Good luck trying to lure nessie into a giant cage lol...she's far too keen for such a simple and basic idea. These creatures hardly ever nip at bait and nobody really knows for sure if they eat fish ( although fish have been reported jumping out of water to escape large sonar contacts). Cameras and sonar can only glimpse nessies at best and people still believe cages can do the job hahaha!
    Anyone - does anybody on this blog have ideas that would be fresh and original to approach a serious search???

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    1. I think everything possible has been attempted at one time or another short of draining the loch. Lets say you did drain the loch, where would you pump the water to? Impractical. Plus you'd kill the creatures and all other life forms indigenous to the loch, unethical. Animal rights groups would be on you like flies on you know what. At one time the Rines team planned on using trained dolphins equipped with sonar and triggered strobe lights and cameras to locate Nessies. That didn't go to well, one of the animals died and that plan was scraped. The Tory government under Margaret Thatcher even proposed such an idea. Here's the stories.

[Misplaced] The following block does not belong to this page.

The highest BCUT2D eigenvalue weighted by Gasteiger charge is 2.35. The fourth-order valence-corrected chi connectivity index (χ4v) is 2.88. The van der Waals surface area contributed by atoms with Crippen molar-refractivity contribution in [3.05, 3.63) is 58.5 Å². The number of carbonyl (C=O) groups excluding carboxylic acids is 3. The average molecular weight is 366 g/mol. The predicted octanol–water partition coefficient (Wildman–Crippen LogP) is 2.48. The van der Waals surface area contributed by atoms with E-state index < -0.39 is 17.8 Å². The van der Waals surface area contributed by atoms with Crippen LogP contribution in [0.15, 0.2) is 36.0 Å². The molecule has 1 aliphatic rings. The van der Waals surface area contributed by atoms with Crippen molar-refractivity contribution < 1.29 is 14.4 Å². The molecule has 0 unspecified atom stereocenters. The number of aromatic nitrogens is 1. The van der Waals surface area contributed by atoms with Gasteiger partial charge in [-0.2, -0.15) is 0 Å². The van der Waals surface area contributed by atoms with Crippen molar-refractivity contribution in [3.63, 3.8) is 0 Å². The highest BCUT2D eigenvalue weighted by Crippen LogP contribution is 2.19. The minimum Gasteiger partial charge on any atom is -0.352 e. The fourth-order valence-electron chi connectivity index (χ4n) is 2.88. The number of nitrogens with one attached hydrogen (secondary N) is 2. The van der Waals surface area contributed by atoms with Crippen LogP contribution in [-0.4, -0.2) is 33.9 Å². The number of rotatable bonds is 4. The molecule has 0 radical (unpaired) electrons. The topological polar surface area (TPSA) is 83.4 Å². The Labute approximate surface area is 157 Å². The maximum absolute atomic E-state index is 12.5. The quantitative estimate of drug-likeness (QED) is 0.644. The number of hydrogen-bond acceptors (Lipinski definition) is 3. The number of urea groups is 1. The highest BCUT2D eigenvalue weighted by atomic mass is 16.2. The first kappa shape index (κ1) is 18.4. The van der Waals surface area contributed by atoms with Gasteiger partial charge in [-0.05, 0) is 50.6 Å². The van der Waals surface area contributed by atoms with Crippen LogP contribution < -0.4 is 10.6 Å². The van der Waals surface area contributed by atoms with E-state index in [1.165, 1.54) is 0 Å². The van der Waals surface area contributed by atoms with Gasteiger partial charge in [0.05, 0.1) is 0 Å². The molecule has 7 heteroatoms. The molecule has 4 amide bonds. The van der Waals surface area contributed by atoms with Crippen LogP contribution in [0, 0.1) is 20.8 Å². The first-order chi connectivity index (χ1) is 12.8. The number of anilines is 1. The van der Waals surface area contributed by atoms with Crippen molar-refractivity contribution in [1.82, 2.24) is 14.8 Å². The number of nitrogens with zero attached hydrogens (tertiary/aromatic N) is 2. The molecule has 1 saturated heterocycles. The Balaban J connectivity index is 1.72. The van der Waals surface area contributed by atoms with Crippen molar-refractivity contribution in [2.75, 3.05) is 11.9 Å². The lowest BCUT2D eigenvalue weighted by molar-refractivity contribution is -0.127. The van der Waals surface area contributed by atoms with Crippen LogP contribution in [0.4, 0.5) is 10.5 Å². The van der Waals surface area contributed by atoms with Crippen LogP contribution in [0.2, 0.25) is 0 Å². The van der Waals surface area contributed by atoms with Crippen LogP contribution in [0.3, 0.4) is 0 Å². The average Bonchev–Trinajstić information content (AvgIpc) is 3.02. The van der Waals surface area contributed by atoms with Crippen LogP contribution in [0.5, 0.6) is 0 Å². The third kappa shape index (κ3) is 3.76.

https://www.atlasobscura.com/articles/the-world-famous-researcher-who-tried-to-find-the-loch-ness-monster-with-dolphins

      https://www.mirror.co.uk/news/uk-news/thatcher-dolphins-could-hunt-loch-574093

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    2. The dolphins seeking nessie plan was somewhat realistic, it's unfortunate one of them died before they had the chance to give it a go. As for draining the Loch yeah good luck with that! Not even close to being possible.

      Let's talk about methods and techniques of searching Loch Ness whether large scale or small. New approaches, different angles, outside the box ( if there are any left )
      What areas of Loch Ness receive the least amount of surveying? Are there any different ways to bait a nessie? ( aside from fish, sex attracting pheromones, fish distress noises ) Is it possible to set up a sonar curtain that operates on a year round basis that would cover a large underwater zone? ( north loch sidewall- south loch sidewall ) How much money is needed to operate a year round sophisticated sonar array at a selected point of the loch at a selected depth?